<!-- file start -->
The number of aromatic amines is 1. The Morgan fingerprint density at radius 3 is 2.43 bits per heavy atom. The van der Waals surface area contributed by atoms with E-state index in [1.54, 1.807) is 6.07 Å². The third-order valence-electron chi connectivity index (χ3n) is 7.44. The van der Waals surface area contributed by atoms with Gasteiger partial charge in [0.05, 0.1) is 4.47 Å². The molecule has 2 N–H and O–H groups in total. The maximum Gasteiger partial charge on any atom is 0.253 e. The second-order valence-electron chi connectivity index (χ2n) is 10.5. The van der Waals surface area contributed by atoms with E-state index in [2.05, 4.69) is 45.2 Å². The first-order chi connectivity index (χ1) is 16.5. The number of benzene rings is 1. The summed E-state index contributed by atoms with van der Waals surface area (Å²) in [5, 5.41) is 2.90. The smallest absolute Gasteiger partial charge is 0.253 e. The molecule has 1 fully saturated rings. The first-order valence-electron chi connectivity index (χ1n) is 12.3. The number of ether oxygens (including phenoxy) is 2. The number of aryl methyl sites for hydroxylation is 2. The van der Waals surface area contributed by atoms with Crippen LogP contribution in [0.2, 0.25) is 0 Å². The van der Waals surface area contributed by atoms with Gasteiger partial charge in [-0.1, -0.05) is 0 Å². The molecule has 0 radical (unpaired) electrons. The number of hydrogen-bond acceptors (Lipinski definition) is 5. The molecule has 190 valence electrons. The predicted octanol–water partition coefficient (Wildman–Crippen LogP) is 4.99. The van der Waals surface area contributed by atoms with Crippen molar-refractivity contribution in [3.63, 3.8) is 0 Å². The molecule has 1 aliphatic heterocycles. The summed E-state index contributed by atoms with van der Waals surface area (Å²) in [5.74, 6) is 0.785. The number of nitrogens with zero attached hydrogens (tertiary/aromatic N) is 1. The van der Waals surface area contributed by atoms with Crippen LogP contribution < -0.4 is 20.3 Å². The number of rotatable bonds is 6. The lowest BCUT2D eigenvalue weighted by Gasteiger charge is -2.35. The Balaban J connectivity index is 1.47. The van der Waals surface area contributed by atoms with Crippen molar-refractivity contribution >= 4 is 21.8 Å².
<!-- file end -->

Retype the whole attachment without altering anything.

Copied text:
The number of aromatic amines is 1. The Morgan fingerprint density at radius 3 is 2.43 bits per heavy atom. The van der Waals surface area contributed by atoms with E-state index in [1.54, 1.807) is 6.07 Å². The third-order valence-electron chi connectivity index (χ3n) is 7.44. The van der Waals surface area contributed by atoms with Gasteiger partial charge in [0.05, 0.1) is 4.47 Å². The molecule has 2 N–H and O–H groups in total. The maximum Gasteiger partial charge on any atom is 0.253 e. The second-order valence-electron chi connectivity index (χ2n) is 10.5. The van der Waals surface area contributed by atoms with E-state index in [2.05, 4.69) is 45.2 Å². The first-order chi connectivity index (χ1) is 16.5. The number of benzene rings is 1. The summed E-state index contributed by atoms with van der Waals surface area (Å²) in [5, 5.41) is 2.90. The smallest absolute Gasteiger partial charge is 0.253 e. The molecule has 1 fully saturated rings. The first-order valence-electron chi connectivity index (χ1n) is 12.3. The number of ether oxygens (including phenoxy) is 2. The number of aryl methyl sites for hydroxylation is 2. The van der Waals surface area contributed by atoms with Crippen LogP contribution in [0.2, 0.25) is 0 Å². The van der Waals surface area contributed by atoms with Gasteiger partial charge in [-0.1, -0.05) is 0 Å². The molecule has 0 radical (unpaired) electrons. The number of hydrogen-bond acceptors (Lipinski definition) is 5. The molecule has 190 valence electrons. The predicted octanol–water partition coefficient (Wildman–Crippen LogP) is 4.99. The van der Waals surface area contributed by atoms with Crippen molar-refractivity contribution in [3.63, 3.8) is 0 Å². The molecule has 1 aliphatic heterocycles. The summed E-state index contributed by atoms with van der Waals surface area (Å²) in [5.74, 6) is 0.785. The number of nitrogens with zero attached hydrogens (tertiary/aromatic N) is 1. The van der Waals surface area contributed by atoms with Crippen LogP contribution < -0.4 is 20.3 Å². The number of rotatable bonds is 6. The lowest BCUT2D eigenvalue weighted by Gasteiger charge is -2.35. The Balaban J connectivity index is 1.47. The van der Waals surface area contributed by atoms with Crippen molar-refractivity contribution >= 4 is 21.8 Å².